ARTICLE | CUTTING IT - IS YOUR KNIFE SURVIVAL TRAINING GOOD ENOUGH? | by Orjan Pettersen
Knife crime is a trend that has continued for close to a decade in the UK*, with year-on-year increases, as these offences grow rapidly outside of urban areas, making them not only a density-populated area crime phenomenon, but a national problem.
As a Krav Maga and self defence community, these developments should trigger a reflection as to our approach to our teaching and training methodology, wherever we are aware of these developments.
Firstly, our primary question needs to be: If knives are the highest (or high) statistical cause of criminal deaths, is the amount of time we allocate to knife survival training sufficient, or should it be adjusted?
Albeit not necessarily the most common instrument of overall violent injury (statistically lagging behind open hand or limb attacks), nevertheless its dominant statistical position of causing serious injury or killing means it should feature near the top of allocation of training time and teaching philosophy in serious self defence schools.
Supplementary to regular curriculum training, knife survival practice can easily have added time allocated to it through dedicated weekend or extra seminars or other topical events, where students can solely focus on this aspect of their skill acquisition.
Secondly, a further important consideration comes into play: Is our approach to knife survival realistic to the real life context these attacks occur in?
Consider our methodology to teaching knife ‘defences’ for a minute. It’s very common to envelop these in a less-than-real context. Are knife ‘defences’ always taught in isolation, that they are only repeated under the banner of its own topic - or after they treated as an implied threat in all kinds of techniques and situations?
As important as repetition is in learning, it’s the enemy of understanding if what we’ve taught is genuinely adequate for real-life application. What happens if the student is surprised by the attack and it’s totally unsuspected? Can they handle it? Start using random and surprise knife attacks in other defence scenarios and find out.
What about repeated attacks, especially where the attacker changes angles of direction on the weapon? A lot of Krav Maga counter-weapons training is conducted in a relative laboratory condition; the direction is stated upfront, the attack is singular only and the perpetrator is not moving from the point of attack. Have you tested unsuspected, multiple and dynamic attacks? Does your approach work sufficiently in these scenarios? Start putting pressure on knife attacks, make them repeated and random - and see what happens?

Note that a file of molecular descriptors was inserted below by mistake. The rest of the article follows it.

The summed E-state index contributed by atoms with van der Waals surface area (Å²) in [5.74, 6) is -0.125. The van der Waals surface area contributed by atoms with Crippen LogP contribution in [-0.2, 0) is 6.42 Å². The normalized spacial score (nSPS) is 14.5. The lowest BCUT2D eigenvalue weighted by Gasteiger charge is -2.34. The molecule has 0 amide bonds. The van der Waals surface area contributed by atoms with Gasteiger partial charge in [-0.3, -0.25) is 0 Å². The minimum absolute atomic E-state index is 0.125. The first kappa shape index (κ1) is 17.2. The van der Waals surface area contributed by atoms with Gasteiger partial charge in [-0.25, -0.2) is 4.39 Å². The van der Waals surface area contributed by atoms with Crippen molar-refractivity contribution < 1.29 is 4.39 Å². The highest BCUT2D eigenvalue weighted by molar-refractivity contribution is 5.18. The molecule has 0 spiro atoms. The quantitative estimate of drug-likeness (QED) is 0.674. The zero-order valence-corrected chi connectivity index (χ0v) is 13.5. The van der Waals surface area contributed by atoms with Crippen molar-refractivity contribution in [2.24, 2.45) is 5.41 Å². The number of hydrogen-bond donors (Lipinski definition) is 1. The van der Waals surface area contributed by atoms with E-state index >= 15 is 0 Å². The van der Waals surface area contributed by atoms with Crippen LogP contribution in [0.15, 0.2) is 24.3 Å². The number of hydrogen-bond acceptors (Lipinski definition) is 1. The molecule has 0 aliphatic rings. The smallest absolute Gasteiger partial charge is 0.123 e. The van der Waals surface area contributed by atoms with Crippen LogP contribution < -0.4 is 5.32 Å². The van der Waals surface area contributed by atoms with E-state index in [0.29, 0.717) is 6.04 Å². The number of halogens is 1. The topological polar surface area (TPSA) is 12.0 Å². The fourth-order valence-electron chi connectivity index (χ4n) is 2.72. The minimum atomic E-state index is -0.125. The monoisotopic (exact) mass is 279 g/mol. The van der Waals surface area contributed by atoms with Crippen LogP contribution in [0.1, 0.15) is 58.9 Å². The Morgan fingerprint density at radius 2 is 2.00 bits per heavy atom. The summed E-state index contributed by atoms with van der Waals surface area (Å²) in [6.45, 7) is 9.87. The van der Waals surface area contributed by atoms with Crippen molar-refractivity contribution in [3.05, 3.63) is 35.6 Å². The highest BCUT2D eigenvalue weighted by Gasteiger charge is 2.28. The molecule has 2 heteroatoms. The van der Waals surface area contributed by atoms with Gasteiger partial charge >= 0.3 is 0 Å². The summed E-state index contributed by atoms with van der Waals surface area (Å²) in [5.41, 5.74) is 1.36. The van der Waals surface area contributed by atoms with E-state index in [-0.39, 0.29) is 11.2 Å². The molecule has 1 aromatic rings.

How have you practiced and considered the environment around you enough in the training and teaching? If the light conditions are poor, or the situation is observationally-limited, and the practitioner has difficulty in establishing if it is an open hand or edge weapons attack (think small or hidden knife), how will they approach what they cannot fully see? Especially as it takes the brain around 0.5s to notice and make a decision on a physical response, do they need to spend extra time to evaluate and choose responses based on what is not clear to them? How is this approached in training and teaching? Can your techniques and responses be made agnostic as to whether a weapon is used or not? For example, do you teach different techniques for an open hand circular strike to the head to the same motion with a knife?
Do you use readily available common objects in the training against edged weapons? Everyday items are around us can be applied, but only if our trained instinct is to use them. A chair, a bag, a jacket or any shielding, striking or barrier object can be the difference between life and death. How are they incorporated into our practice?
Thirdly, do you test your knife survival defences in ‘performance under pressure’ drills?
Reality will never match the relative calm and friendly atmosphere of a Krav Maga class, nor can it be fully replicated in anger, but we should move closer to the latter, or at least as directionally close as possible. Do your techniques stand up when put to the test with a faster and furious protective gear drill, where the attacks are repeated and the situation very dynamic? Of course, it makes our success rate much more challenging and inconsistent, but it also teaches a couple of important lessons; future shock and stress management and utter respect for the weapons involved and what they can do.
Finally, there is also a generally missed element of knife survival practice, overlooked in many schools.
If subject to an attack, expect an injury and prepare for it. Do students know how to self-manage a penetrating trauma injury? If catastrophic bleeding takes place on the limbs, do they know how to apply a tourniquet or similar, if possible? If a chest or major arterial injury has occurred, do they know how to stop and manage the wounds? Have they got a portable medical kit giving them the basic tools for this? The first few minutes, or longer in a rural setting, before the emergency services appear, are often critical.
There are many aspects to knife survival training should the student not be able to extricate themselves from those life-threatening situations. As knife, edged and sharp weapon violence appear to become more and more prevalent in our crime picture, our teaching and training should reflect this as part of our self defence evolution.
(*Data in this article refers to knife crime statistics in England and Wales).